Written by Sarah NEGEDU

AfDB worry over Nigeria’s agric growth

The African Development Bank, AfDB, has described growths recorded in Nigeria’s agriculture sector in 2018 as lack luster and uninspiring.

AfDB, in its latest African Economic Outlook 2019 and West Africa Economic Outlook 2019 report, attributed the situation to clashes between farmers and herdsmen, flooding and activities of the Islamist terror group, Boko Haram.

The bank also described Nigeria as an economy with a moderate risk of debt distress.

According to AfDB by June 2018, “the stock of public debt stood at $73.2billion, up from N71billion in 2017, representing 17.5percent of Gross Domestic Product.

“Despite the increase, Nigeria remained at moderate risk of debt distress. In November 2018, the government issued a Eurobond of $2.9billion which reflects its new debt management strategy of prioritising foreign debt to mitigate the high financing costs of domestic borrowing.

“Furthermore, relatively strong oil receipts solidified the current account surplus to an estimated 3.7percent and bolstered improvements in the terms of trade by about 13percent in 2018 alone.”

The report added, “The growing importance of services has bolstered growth in the economy. The sector accounts for about half of GDP, dwarfing the 10 percent from oil and 22percent from agriculture.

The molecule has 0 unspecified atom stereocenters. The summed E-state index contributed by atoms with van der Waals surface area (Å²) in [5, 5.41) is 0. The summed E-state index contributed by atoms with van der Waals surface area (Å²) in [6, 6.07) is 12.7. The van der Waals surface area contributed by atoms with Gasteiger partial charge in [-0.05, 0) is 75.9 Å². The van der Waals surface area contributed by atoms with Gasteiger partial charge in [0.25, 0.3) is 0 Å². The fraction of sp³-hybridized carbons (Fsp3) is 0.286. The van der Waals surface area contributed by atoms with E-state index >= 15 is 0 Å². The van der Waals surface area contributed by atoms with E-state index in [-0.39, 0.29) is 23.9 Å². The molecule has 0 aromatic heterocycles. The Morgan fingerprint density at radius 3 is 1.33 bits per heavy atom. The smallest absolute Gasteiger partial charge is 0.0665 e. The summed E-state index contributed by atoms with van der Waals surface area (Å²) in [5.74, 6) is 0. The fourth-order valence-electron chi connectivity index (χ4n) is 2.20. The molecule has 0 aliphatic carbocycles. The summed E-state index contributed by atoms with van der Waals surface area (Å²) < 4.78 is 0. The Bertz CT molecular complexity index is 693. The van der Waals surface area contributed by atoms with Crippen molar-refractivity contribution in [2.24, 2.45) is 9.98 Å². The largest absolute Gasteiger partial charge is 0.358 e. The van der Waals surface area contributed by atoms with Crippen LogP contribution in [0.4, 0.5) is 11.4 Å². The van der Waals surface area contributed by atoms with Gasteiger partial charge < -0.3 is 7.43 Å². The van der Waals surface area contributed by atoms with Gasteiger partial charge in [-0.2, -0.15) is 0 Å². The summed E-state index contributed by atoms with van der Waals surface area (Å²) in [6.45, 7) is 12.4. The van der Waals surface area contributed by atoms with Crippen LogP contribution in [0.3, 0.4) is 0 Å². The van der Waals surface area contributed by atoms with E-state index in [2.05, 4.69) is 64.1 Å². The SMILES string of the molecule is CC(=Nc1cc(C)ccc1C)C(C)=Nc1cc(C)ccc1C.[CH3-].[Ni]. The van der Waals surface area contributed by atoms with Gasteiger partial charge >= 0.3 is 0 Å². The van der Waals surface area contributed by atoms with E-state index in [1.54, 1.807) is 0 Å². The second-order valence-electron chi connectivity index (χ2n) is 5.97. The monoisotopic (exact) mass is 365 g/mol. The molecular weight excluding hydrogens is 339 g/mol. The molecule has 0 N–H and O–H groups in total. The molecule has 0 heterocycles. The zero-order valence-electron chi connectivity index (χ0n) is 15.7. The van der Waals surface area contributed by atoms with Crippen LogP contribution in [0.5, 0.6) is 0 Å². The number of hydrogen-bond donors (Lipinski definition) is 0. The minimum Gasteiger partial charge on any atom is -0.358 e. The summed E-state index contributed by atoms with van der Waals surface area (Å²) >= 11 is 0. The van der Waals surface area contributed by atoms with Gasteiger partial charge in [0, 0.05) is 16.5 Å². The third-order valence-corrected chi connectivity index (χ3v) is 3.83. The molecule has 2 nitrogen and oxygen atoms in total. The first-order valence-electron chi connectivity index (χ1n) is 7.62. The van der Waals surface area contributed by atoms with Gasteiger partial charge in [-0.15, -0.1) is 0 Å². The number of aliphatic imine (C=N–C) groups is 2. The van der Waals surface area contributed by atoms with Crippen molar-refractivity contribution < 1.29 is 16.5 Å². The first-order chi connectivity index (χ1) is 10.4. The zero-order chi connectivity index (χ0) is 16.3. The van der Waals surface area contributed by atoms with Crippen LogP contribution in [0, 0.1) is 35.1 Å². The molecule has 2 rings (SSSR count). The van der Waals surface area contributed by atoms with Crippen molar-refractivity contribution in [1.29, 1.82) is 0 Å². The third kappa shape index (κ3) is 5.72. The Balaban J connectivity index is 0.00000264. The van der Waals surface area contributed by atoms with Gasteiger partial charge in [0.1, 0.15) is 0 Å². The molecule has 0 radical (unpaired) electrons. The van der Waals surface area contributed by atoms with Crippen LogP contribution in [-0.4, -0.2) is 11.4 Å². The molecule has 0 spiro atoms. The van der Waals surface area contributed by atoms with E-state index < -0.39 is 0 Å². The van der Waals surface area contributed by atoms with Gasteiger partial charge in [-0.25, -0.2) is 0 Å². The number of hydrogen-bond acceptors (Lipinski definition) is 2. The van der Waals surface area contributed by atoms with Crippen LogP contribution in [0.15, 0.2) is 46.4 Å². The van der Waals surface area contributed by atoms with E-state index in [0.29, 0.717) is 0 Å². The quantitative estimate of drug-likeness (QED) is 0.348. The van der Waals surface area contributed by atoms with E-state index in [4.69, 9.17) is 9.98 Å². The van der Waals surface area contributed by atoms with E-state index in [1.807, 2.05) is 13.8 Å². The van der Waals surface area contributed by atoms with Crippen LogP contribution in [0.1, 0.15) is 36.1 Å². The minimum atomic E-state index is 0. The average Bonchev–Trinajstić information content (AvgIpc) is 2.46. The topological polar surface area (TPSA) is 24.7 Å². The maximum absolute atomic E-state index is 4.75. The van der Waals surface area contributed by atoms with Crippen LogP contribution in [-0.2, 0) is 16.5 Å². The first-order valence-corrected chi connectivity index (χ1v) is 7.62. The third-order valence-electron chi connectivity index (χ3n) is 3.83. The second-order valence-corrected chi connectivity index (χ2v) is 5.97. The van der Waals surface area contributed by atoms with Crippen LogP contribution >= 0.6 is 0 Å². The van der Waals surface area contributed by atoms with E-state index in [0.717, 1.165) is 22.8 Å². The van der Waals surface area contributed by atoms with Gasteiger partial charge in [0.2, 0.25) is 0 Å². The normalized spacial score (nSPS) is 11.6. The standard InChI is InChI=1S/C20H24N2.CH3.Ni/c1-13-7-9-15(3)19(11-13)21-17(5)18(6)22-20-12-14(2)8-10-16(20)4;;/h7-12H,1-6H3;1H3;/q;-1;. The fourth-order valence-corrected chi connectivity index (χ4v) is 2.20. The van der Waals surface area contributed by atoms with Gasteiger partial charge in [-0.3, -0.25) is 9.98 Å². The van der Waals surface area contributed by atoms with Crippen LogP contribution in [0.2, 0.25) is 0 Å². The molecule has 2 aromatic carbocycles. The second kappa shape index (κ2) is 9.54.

“Real GDP growth was an estimated 1.9percent in 2018, reflecting a recovery in services and industry – particularly mining, quarrying and manufacturing. The recovery benefited from greater availability of foreign exchange.

“Growth in agriculture was lacklustre; due partly to clashes between farmers and herders coupled with flooding in key middle - belt regions and continued insurgency in the North -East.”

The continental body also expressed worry over the rising external debt profile of African countries as it is increasing the burden of debt servicing.

Speaking during the launching of the reports Mr. Ebrima Faal, Senior Director, AfDB noted that “the issue of external debt is back on the radar in many countries. Average external debt is rising in the region and has nearly doubled over the past six years to 23.6 percent of GDP at end February 2019 compared with 13.5 percent in 2013. This has increased the burden of servicing external debt.”

AfDB thus advised African countries to watch their debts commitments going forward.

Faal also expressed worry over rising insecurity across Africa and the impact on unemployment as investments in the region dwindle.

“The delicate security situation in some parts of the region also continues to impede economic performance and social stability in the West African region,” he said.

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